XRD data were collected in a transmission geometry such that the incoming x-ray beam made an angle of 28° with the impact surface (fig. S4A). X-rays from the third harmonic of the 2.7-cm period undulator at the DCS were used. The experiments were performed in the APS 24-bunch mode of operation, which provides x-ray bunches of ~100-ps duration every 153.4 ns. The energy spectrum of the undulator source is peaked near 23 keV and has an asymmetric shape with a bandwidth of ∼1 keV (fig. S4B). Each x-ray bunch contains ∼109 photons. The use of hard x-rays with energy greater than 20 keV allowed for the use of millimeter-thick quartz samples in transmission geometry without excessive x-ray absorption geometry. The lower-order x-ray harmonics were filtered using 250-μm-thick Al and 25-μm-thick Ag foils in the incident beam path, and higher x-ray harmonics were removed by reflecting/focusing the x-rays with Kirkpatrick-Baez mirrors. The typical x-ray beam size incident on the sample was ~300 μm horizontal × 800 μm vertical. The incident x-ray beam was centered vertically on the sample but initially offset horizontally on the impact surface such that the x-ray beam sweeps toward the center of the target between frames due to sample translation. The initial offset was selected to maximize the time before edge release waves intersect the direct incident x-ray beam. With the exception of the late-time data shown in Fig. 6, all diffraction data shown and analyzed correspond to the x-rays probing a uniaxially strained state unaffected by longitudinal or edge release waves.

A four-frame x-ray detection system was used to record diffraction patterns. The x-ray detector has a 150-mm-diameter active area and is positioned perpendicular to and nominally at the center of the direct x-ray beam. Before each shot, an XRD image was collected from a thin polycrystalline silicon calibration target. The sample-detector distance and the instrumental resolution function were determined by performing a Rietveld refinement (48) of this silicon diffraction pattern (fig. S2). Typical sample-to-detector distances were approximately 140 mm, allowing us to record diffraction up to scattering angles of about 28°.

The detector system at DCS uses a fast phosphor scintillator that converts scattered x-rays to visible light, which is then directed to one of four intensified charge-coupled device cameras, resulting in each XRD frame corresponding to a single ~100-ps XRD snapshot. Because of the finite x-ray phosphor decay time, particularly strong diffraction peaks are sometimes retained as a ghost image in the following diffraction frame. For most experiments, diffraction images from four consecutive x-ray bunches (153.4 ns between bunches) were recorded. X-ray bunches can also be skipped, allowing the late-time released state to be examined.

The experiments were designed such that at least one XRD frame was obtained while the phase transformation shock wave was propagating through the SiO2 but before the phase transformation wave reached the rear quartz surface. These XRD frames correspond to Hugoniot states. For single-crystal quartz samples, the last such XRD frame recorded (corresponding to the most fully shocked material) was analyzed in detail to determine the structure of the shock-compressed quartz on the Hugoniot. For polycrystalline quartz samples, diffraction rings from uncompressed material ahead of the initial shock front overlap with diffraction rings from the shocked material, precluding quantitative analysis of the singly shocked Hugoniot state. Therefore, analysis of polycrystalline samples was restricted to double-shock data collected after the initial phase transformation shock wave reshocks from the LiF window. A similar analysis of the reshocked state was also performed on some of the single-crystal quartz samples. For reshocked states, the latest XRD frame recorded (before arrival of release waves) corresponding to the most fully reshocked material was analyzed in detail to determine the structure of the reshocked quartz.

The x-ray measurement frame times relative to shock wave breakout at the rear surface of the quartz samples were determined using laser interferometry measurements either at the quartz/LiF interface or at the quartz free surface. Both PDV and Velocity Interferometer System for Any Reflector (VISAR) (49) probes were used. The LiF windows had a vapor-deposited Al mirror on the side bonded to the quartz sample. Samples without LiF windows had a vapor-deposited Al mirror on the rear surface of the quartz. A VISAR probe was used to record the shock arrival time at the center of the rear surface of the quartz. Two additional PDV probes located at the same radius from the sample center and colinear with the sample center also provided the shock arrival time at the rear of the quartz sample. The recorded VISAR and PDV signals were correlated to the times at which x-rays were incident on the quartz samples. The four XRD frame times relative to shock breakout are listed in table S5.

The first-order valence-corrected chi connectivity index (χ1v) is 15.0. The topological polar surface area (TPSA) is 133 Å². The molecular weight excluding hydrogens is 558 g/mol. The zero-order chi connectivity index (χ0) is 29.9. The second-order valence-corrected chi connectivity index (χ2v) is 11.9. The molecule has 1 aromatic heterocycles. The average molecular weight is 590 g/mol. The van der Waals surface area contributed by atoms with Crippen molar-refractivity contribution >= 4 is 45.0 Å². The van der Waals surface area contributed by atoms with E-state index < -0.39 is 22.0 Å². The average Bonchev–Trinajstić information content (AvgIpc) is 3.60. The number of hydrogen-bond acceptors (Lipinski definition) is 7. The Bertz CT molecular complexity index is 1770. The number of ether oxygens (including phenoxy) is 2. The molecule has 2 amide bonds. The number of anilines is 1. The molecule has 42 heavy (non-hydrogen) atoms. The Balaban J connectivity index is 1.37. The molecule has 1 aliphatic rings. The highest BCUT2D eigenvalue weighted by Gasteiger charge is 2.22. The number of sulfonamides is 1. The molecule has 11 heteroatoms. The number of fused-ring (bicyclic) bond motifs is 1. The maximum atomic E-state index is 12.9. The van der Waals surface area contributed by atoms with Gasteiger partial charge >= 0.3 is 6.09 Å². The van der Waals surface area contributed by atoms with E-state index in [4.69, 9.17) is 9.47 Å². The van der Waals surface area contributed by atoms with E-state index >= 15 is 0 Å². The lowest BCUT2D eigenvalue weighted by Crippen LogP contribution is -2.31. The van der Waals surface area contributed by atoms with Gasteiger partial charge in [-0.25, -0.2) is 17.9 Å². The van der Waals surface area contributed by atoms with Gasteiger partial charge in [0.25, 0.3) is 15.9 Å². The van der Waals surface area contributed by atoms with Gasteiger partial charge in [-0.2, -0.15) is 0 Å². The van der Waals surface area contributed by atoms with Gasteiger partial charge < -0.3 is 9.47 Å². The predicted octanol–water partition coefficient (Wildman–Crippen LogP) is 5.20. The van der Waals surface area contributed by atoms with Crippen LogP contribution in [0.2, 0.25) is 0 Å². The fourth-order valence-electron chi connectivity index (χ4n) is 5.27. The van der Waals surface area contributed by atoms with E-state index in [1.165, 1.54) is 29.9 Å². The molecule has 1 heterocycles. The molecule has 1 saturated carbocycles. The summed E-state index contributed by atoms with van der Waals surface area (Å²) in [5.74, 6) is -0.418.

VISAR measurements also provided particle velocity histories at the quartz/LiF interfaces (fig. S5). The Hugoniot elastic limit (HEL) for Z-cut quartz is ~15 GPa with an elastic wave velocity of 7.52 km/s (31, 50). Because of the relatively high HEL and relatively large elastic shock speed (31), an elastic precursor is observed in all recorded wave profiles for the Z-cut quartz plate-impact experiments. For other quartz crystal orientations as well as novaculite, the HEL is lower and the elastic shock velocities are also lower. The reported elastic velocities are 6.15 km/s for polycrystalline quartz (46) and 6.01 and 6.20 km/s for X- and Y-cut quartz, respectively (31). This results in the elastic precursor being overdriven by the phase transformation wave for some of the higher stress experiments, consistent with previous measurements (31).


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Acknowledgments: We thank J. Klug, Y. Li, D. Rickerson, A. Schuman, N. Sinclair, P. Rigg, and B. Williams of the Dynamic Compression Sector for assistance with the impact experiments. B. Glam and D. Kim provided experimental assistance. K. Swadba assisted in the analysis of wave profile data. Y. Gupta is thanked for providing comments after a careful reading of the manuscript. The Arkansas novaculite samples were obtained from the Princeton Mineral Collection. Funding: This research was supported by the Defense Threat Reduction Agency (HDTRA1-15-1-0048) and the NSF (EAR-1644614). Washington State University (WSU) provided experimental support through the U.S. Department of Energy (DOE)/National Nuclear Security Agency (NNSA) Award nos. DE-NA0002007 and DE-NA0003957. This work is based on experiments performed at the Dynamic Compression Sector, operated by WSU under DOE/NNSA Award no. DE-NA0002442. This research used the resources of the Advanced Photon Source, a Department of Energy Office of Science User Facility operated for the DOE Office of Science by the Argonne National Laboratory under contract no. DE-AC02-06CH11357. Author contributions: S.J.Tr. and S.J.Tu. were responsible for the design and execution of the experiments. All authors carried out the experiments and were involved in discussions related to experimental design and data analysis. All authors contributed to the writing of the manuscript. Competing interests: The authors declare that they have no competing interests. Data and materials availability: All data needed to evaluate the conclusions in the paper are present in the paper and/or the Supplementary Materials. Additional data related to this paper may be requested from the authors.